A Closer Look at Hospital Competition(Part two of a series. Part one can be read here , and part three can be read here .)


Two parallel movements are making hospitals more accountable in terms of their processes and outcomes: an orientation toward consumers, and an increasing emphasis on quality by the organizations that pay for health care - particularly the federal government.

"We're in kind of a new age," said Dr. Tom Evans, president and CEO of the Iowa Healthcare Collaborative, an organization formed by the Iowa Hospital Association and the Iowa Medical Society. "Transparency wasn't really even germane until recently. We couldn't even define what good health care was until 15 years ago."

Like pirates lurking on the high seas looking for victims, politicians probably wear their best buccaneer smirks whenever a new program to help children becomes accepted into law. And much like a wealthy, unsuspecting merchant ship, children's programs are in constant danger of being pillaged.

"Part D" is a Medicare prescription-drug benefit that began this year to save many senior citizens thousands of dollars, but millions of people will soon enter the "doughnut hole" in which they get no coverage.

At an Iowa Citizen Action Network press conference concerning Part D earlier this summer, retired Davenport senior and Part D activist Jim Hughes said, "This is a hoax, this health-care industry" about the gap in coverage between $2,250 and $5,100 where seniors and disabled people pay for 100 percent of their drug costs. This gap is referred to as the "doughnut hole."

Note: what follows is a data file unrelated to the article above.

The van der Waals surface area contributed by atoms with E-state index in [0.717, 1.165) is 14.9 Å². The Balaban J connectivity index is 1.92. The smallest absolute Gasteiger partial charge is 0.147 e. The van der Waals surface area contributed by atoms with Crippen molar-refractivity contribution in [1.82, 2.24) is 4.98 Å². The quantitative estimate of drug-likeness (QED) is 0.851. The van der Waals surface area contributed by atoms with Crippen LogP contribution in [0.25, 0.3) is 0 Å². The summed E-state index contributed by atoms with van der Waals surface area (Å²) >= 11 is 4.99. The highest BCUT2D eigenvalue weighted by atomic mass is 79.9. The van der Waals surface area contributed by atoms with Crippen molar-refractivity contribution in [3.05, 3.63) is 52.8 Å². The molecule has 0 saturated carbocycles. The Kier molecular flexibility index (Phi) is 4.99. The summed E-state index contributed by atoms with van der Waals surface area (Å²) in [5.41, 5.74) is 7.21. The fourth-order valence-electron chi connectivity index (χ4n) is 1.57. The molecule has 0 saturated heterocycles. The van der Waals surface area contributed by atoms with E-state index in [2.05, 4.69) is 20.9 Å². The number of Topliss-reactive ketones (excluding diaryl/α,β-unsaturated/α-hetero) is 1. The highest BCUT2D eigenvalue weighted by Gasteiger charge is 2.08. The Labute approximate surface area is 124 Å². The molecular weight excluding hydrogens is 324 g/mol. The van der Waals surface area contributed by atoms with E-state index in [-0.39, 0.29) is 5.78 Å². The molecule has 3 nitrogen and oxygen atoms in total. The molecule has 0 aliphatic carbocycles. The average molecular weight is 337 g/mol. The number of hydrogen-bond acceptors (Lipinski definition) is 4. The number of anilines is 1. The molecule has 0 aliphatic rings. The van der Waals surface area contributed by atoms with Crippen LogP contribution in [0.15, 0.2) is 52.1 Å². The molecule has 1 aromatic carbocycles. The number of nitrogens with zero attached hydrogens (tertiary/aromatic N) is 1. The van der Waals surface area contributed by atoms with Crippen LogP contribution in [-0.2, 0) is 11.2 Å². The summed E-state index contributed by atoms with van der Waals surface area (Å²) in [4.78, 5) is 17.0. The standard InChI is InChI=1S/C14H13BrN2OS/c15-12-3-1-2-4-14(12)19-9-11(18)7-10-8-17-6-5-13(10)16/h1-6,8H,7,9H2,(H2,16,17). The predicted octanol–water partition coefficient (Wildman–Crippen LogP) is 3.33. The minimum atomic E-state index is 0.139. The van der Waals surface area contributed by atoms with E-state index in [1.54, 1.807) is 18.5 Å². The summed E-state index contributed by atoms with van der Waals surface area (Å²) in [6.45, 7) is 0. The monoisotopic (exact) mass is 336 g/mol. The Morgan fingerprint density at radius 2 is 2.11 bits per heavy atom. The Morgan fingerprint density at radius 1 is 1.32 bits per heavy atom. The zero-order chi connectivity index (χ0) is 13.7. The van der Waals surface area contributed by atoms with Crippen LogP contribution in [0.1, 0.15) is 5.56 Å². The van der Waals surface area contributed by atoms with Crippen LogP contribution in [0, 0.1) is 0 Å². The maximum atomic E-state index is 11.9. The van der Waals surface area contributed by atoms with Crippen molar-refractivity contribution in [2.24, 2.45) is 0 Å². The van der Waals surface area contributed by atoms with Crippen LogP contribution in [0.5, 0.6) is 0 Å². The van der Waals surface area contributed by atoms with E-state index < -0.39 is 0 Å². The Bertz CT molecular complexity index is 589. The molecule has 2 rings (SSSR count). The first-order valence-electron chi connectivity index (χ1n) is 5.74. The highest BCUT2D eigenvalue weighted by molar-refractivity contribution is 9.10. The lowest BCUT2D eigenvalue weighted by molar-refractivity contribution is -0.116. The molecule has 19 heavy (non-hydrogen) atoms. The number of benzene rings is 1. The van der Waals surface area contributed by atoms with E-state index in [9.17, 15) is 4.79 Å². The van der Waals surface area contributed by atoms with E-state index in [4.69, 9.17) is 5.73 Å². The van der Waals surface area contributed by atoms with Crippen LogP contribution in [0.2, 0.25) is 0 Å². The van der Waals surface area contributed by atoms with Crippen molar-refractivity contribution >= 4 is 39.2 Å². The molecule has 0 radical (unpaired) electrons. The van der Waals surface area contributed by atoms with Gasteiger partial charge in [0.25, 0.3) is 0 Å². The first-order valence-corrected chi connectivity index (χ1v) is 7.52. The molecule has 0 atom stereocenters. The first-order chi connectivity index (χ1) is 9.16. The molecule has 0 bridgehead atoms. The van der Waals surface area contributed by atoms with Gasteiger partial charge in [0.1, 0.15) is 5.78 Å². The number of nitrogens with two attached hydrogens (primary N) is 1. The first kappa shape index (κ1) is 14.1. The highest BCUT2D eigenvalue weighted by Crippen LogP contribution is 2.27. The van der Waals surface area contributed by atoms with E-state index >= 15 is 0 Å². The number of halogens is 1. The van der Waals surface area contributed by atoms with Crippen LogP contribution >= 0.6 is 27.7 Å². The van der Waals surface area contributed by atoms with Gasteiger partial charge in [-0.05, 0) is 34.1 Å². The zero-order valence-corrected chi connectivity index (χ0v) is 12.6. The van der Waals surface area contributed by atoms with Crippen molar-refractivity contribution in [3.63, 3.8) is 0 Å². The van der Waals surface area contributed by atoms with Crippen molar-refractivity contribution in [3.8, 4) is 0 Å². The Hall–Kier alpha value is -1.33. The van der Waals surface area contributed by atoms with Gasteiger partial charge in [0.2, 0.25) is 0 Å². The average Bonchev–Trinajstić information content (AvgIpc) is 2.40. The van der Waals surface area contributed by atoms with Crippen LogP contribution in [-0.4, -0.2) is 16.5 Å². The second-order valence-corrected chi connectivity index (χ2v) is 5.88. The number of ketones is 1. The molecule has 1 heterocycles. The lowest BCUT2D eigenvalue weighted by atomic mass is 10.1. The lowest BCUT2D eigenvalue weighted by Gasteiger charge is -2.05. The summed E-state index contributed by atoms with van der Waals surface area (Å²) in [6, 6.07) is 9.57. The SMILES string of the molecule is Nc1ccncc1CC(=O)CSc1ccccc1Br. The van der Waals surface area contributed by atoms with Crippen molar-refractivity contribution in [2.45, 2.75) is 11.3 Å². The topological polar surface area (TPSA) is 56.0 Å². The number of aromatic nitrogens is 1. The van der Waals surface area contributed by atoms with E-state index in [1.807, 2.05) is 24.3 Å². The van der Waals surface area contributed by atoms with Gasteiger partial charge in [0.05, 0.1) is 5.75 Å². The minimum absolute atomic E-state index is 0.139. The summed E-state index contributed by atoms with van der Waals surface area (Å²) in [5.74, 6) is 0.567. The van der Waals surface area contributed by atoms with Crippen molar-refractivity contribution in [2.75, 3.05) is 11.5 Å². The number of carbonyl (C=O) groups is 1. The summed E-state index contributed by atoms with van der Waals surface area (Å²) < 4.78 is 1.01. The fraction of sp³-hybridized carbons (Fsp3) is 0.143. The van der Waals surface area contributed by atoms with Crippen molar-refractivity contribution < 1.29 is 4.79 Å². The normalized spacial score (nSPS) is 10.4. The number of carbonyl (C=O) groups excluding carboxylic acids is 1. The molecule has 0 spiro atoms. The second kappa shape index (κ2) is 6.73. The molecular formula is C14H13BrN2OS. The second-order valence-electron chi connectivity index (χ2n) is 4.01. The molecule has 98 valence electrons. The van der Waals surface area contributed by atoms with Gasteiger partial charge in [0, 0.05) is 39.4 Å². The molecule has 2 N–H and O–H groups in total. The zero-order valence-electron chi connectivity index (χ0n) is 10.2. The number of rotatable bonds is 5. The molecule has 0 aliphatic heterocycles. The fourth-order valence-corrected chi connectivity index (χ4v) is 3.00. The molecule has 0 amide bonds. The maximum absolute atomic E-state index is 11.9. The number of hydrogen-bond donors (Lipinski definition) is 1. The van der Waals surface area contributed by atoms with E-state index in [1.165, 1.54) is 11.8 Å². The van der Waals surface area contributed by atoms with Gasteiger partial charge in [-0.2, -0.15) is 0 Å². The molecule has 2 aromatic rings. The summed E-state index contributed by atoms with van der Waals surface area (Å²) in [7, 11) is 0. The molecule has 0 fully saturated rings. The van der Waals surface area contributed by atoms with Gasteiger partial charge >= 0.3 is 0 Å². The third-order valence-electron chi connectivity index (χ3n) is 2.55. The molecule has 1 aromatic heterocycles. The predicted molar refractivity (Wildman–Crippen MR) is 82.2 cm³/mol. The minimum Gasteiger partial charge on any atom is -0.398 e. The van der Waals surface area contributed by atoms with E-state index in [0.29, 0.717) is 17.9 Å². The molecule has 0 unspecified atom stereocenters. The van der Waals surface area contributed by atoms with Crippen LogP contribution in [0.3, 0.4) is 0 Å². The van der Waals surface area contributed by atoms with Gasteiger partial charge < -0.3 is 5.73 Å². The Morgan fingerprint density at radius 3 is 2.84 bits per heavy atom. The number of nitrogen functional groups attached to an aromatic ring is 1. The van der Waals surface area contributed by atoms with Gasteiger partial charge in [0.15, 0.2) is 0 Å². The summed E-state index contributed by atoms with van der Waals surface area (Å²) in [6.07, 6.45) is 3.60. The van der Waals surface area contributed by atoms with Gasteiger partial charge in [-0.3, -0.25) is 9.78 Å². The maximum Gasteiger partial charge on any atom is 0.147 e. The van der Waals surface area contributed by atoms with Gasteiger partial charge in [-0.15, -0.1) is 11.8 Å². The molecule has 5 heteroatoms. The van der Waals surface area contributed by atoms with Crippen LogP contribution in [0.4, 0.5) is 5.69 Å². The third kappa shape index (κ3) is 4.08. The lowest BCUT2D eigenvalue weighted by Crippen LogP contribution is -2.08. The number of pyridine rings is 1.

The wireless-Internet, or WiFi, network is available at no cost at Genesis' Davenport, DeWitt, and Silvis campuses. The wireless network allows hospital visitors to get work done at the hospital so they can spend more time with their loved ones, rather than having to go home or to the office.
A new study from New Zealand, published in the Journal of Child Psychology & Psychiatry, raises important questions about the impact of abortion on the mental health of women. Researchers found that those reporting abortion prior to age 21 had rates of mental disorders from age 21 to 25 that were over 1.
Although the Illinois legislature earlier this year passed wide-ranging reforms meant to lower medical-malpractice-insurance rates, representatives of the business community and doctors are advocating for further changes.

Splitting Up

Smart shoppers can't resist a two-for-one sale. But should you purchase prescription drugs the same way you buy canned corn or frozen pizza? For years, people who take daily medications have saved money by asking their doctors to prescribe pills with double the dose they need, which they then cut in half with a knife.
Judith DeSarno does not want to be part of the never-ending abortion debate. "I'm the birth-control gal," said DeSarno, president of the National Family Planning & Reproductive Health Association in Washington, D.
An e-mail from a 39 year old Wisconsin woman stated she was frustrated because her heavy periods and severe cramps continued despite undergoing a D&C, a trial of progesterone hormone therapy, and multiple doses of ibuprofen.
QUESTION: "Other than abstinence, what can I tell my daughter about safe sex?" D.D. from Davenport. ANSWER: Condoms with education can decrease one's risk for sexually transmitted disease and pregnancy.